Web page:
h a l f b a k e r y
This would work fine, except in terms of success.
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Use lots of lovely enzymes to help with the tougher washing up
So, imagine the scenario, if you will. I've just cooked
some rice. It's gone as well as might be expected and
there's sufficient rice next to the other food items on my
plate. The pan used to cook the rice however, is a little....
ricy. So, I do the decent thing, slosh in a bit of warm water
and some detergent and hope. This is only a partially
satisfactory method... true the rice will be a bit softer
when I come to clean it up later, but it's still a faff.
So, in the brave new world afforded by the Dish-ase Trio* I
would simply squidge in a bit of bacterially-sourced
amylase. Then, while I'm happily munching on food, the
enzymes are slowly but surely disintegrating my rice to a
much-more-pour-down-the-sink-able sugary gloop.
Simply add some of the protease or lipase from the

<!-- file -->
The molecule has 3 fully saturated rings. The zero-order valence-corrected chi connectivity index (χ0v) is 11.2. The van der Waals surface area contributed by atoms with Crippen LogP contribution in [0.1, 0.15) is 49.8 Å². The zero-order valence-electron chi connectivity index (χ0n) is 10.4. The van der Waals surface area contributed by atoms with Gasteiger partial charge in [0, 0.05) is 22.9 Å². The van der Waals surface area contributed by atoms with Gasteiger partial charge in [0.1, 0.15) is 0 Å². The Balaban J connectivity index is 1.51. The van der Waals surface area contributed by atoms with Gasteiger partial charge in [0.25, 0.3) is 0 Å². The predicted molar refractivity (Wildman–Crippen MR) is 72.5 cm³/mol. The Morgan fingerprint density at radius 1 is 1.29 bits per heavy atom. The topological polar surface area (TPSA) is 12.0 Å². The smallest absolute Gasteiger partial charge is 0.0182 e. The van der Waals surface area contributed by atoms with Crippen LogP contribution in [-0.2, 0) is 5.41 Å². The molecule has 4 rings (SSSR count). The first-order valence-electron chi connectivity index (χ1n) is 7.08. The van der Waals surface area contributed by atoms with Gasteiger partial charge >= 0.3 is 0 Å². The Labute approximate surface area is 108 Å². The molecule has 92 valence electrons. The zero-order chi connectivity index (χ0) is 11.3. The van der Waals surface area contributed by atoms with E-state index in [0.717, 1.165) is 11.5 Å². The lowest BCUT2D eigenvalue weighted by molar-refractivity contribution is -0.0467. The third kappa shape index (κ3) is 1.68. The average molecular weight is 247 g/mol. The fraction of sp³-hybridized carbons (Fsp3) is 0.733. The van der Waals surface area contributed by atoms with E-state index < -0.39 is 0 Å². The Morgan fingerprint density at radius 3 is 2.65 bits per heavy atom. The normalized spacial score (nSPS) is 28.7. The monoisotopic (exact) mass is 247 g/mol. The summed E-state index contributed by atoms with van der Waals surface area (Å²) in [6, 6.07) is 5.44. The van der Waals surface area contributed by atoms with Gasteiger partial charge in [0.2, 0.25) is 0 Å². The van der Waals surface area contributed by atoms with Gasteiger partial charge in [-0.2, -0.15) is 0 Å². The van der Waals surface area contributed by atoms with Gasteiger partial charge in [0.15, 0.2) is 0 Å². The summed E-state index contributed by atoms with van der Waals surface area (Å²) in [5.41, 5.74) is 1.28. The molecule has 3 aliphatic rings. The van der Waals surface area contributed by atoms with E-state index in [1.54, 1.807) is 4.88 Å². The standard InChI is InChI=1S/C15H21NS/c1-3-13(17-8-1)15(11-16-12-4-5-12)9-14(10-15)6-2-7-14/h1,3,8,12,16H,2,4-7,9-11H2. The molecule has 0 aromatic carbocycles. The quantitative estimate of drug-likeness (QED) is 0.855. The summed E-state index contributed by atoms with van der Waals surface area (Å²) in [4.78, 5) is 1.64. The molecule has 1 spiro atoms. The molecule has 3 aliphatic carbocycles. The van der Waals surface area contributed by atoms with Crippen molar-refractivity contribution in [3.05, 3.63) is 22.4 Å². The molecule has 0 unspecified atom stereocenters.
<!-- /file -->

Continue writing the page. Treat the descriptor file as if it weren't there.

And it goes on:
separate squeezy bottle if you have a roasting dish or what
not. Enzymes for use on clothes are already baked and
work in the sort of time frame we need, also the industry
has already pre-toughened them for use in harsh
environments. It should work and... people with a functional knowledge of enzymology will get their washing-
up done faster, which is what they need... they've got
assays to attend to.
* insert catchier product name.
||I wonder if any of the dishwasher stuff has enzymes
in it? If not, a biological washing powder should
tackle the proteins and fats, at least.
||I can attest that a sprinkling of Ariel Ultra is perhaps
the second finest thing at devouring scrambled egg.
||And dishwasher detergents do indeed contain
enzymes. Deploying them all at the same time seems
a little heavy-handed though, proteases should
always be last, Shirley?